City Hires New Animal Shelter Employee

September 10, 2019
By: Dwayne Page

The DeKalb Animal Shelter has a new employee.

During Monday night’s regular monthly meeting, the aldermen voted to hire Emmaly Bennett as a full time employee to replace James Wilkerson who recently resigned to take another job.

Bennett comes to the shelter from the DeKalb Animal Clinic where she has been employed.

“Last Thursday I went to the DeKalb Animal Coalition meeting and there were 134 applicants who had applied for this job. The director, Megan Moore and the Coalition narrowed the applicants down to three and the recommendation they have given to the Council is Emmaly Bennett,” said Mayor Josh Miller.

The city funds two full time positions at the shelter held by Bennett and Director Moore. Another part time position, held by Laura Parsley is funded by the Coalition.

In other business the city’s building codes inspector Lewis Bryant addressed the mayor and aldermen asking that they consider establishing fees for a plans review of any commercial development before building permits are issued. Such fees would be separate from the standard building permit fees.

Bryant said other cities in the Upper Cumberland including Algood and Cookeville require a plans review fee and Smithville should too as part of the city’s planning process.

“I recommend instituting some kind of plans review fee. The idea is to make sure a building is built according to code and done properly and to eliminate any problems or headaches before the building is already constructed,” said Bryant.

“In the building code book part of the process is for a developer or contractor of commercial projects to submit those documents with the application for a commercial building permit and they are to get reviewed to make sure they comply with the code requirements before a permit is issued,” Bryant continued.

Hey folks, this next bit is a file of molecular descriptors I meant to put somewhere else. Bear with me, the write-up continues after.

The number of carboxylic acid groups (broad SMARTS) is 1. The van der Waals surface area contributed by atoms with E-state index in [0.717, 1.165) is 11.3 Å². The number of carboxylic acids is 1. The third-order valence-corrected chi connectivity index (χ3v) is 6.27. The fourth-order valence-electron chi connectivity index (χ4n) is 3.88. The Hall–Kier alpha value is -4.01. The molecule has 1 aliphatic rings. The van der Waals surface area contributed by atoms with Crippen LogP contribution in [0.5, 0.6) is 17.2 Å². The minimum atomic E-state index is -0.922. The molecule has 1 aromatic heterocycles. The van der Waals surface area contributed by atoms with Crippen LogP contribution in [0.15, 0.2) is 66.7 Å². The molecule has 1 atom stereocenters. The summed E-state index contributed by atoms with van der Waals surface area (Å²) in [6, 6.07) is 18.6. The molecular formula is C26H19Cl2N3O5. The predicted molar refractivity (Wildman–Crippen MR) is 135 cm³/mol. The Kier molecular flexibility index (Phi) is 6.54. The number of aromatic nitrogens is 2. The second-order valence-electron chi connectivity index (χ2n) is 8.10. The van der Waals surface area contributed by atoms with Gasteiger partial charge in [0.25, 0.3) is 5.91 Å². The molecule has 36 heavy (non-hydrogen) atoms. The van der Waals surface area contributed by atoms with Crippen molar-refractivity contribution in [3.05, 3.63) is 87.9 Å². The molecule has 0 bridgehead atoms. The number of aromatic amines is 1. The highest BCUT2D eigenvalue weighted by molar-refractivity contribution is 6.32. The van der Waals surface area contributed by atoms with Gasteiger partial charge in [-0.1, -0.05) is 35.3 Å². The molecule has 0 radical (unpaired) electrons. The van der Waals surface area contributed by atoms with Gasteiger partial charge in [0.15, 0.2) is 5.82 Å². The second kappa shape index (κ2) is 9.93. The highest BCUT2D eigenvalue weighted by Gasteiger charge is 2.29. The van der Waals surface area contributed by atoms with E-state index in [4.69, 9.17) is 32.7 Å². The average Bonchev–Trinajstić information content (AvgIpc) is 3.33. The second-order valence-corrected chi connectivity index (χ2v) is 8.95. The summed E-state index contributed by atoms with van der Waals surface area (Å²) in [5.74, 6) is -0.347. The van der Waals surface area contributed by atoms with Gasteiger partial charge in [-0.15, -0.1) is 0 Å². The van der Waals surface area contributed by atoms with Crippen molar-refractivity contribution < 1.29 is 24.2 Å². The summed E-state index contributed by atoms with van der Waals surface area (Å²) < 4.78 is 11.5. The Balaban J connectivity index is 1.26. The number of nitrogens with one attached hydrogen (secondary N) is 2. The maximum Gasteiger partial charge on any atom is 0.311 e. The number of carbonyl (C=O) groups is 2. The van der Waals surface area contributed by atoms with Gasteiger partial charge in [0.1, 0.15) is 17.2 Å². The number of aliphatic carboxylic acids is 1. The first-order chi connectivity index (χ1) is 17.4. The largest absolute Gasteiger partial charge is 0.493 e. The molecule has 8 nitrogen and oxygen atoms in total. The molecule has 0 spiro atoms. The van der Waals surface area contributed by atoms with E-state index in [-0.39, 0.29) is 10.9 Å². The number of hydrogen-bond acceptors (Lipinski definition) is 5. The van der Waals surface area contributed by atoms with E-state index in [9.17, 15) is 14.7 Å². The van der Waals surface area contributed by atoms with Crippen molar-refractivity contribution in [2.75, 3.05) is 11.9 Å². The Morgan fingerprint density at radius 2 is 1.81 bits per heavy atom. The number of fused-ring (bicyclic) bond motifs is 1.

According to Bryant, a plans review fee would only be required for commercial development including churches and schools but would not apply to residential construction.

Plans for some commercial developments can also be quite detailed and complex requiring a lot of time and effort to ensure their compliance which is another reason for implementing the fee.

“Whether it be a gymnastics building, restaurants, or any commercial project, I have to review the plans and after I do the inspections, I need those plans to look at to make sure the contractor is building according to the way the plans were drawn and engineered. It takes a lot of work and several hours to review some of those plans to make sure they meet the code requirements but it also helps the contractor or owner of the property by having a review process to catch any potential problems on the front end. If there is no plans review process and they get the building framed up and something doesn’t meet the code and hasn’t been done right there would be a lot more costs involved to fix it,” added Bryant.

Fees for building permits are based on square footage, and Bryant said new fees for a plans review could be half the cost of a building permit or whatever the city chooses.

The aldermen took no action Monday night.

The city has taken the next step in the process toward qualifying for a Multi Modal Access Grant.

This program is a 95/5% match for construction of up to $1 million for proposed sidewalk projects on East Broad and South Congress Boulevard.

“We sent a letter of intent into the state for a Multi Modal Access Grant and they have come back and asked for a full application. We have to get that submitted by October 15,” said Mayor Miller.